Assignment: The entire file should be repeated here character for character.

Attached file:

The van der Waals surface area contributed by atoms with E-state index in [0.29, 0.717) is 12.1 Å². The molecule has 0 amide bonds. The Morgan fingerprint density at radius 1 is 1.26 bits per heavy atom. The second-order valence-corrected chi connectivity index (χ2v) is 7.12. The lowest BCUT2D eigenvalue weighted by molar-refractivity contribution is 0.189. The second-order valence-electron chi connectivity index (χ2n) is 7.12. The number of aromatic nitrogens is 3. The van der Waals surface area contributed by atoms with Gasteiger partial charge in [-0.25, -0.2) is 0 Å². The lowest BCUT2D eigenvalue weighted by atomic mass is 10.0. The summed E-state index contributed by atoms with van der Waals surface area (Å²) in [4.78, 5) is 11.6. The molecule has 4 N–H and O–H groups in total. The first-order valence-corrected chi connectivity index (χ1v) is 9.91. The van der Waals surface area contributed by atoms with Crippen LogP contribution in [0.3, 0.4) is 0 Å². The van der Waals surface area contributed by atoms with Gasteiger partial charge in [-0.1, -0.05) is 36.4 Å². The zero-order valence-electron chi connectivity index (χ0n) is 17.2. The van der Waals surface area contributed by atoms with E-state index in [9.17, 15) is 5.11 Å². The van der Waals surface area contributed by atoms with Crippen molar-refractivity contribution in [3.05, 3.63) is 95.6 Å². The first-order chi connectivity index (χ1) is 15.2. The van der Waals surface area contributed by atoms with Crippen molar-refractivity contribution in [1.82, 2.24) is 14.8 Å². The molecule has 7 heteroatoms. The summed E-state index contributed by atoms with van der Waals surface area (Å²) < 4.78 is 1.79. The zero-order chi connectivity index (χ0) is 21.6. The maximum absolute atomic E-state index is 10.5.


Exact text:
The van der Waals surface area contributed by atoms with E-state index in [0.29, 0.717) is 12.1 Å². The molecule has 0 amide bonds. The Morgan fingerprint density at radius 1 is 1.26 bits per heavy atom. The second-order valence-corrected chi connectivity index (χ2v) is 7.12. The lowest BCUT2D eigenvalue weighted by molar-refractivity contribution is 0.189. The second-order valence-electron chi connectivity index (χ2n) is 7.12. The number of aromatic nitrogens is 3. The van der Waals surface area contributed by atoms with Gasteiger partial charge in [-0.25, -0.2) is 0 Å². The lowest BCUT2D eigenvalue weighted by atomic mass is 10.0. The summed E-state index contributed by atoms with van der Waals surface area (Å²) in [4.78, 5) is 11.6. The molecule has 4 N–H and O–H groups in total. The first-order valence-corrected chi connectivity index (χ1v) is 9.91. The van der Waals surface area contributed by atoms with Crippen LogP contribution in [0.3, 0.4) is 0 Å². The van der Waals surface area contributed by atoms with Gasteiger partial charge in [-0.1, -0.05) is 36.4 Å². The zero-order valence-electron chi connectivity index (χ0n) is 17.2. The van der Waals surface area contributed by atoms with E-state index in [9.17, 15) is 5.11 Å². The van der Waals surface area contributed by atoms with Crippen molar-refractivity contribution in [3.05, 3.63) is 95.6 Å². The first-order chi connectivity index (χ1) is 15.2. The van der Waals surface area contributed by atoms with Crippen molar-refractivity contribution in [1.82, 2.24) is 14.8 Å². The molecule has 7 heteroatoms. The summed E-state index contributed by atoms with van der Waals surface area (Å²) < 4.78 is 1.79. The zero-order chi connectivity index (χ0) is 21.6. The maximum absolute atomic E-state index is 10.5.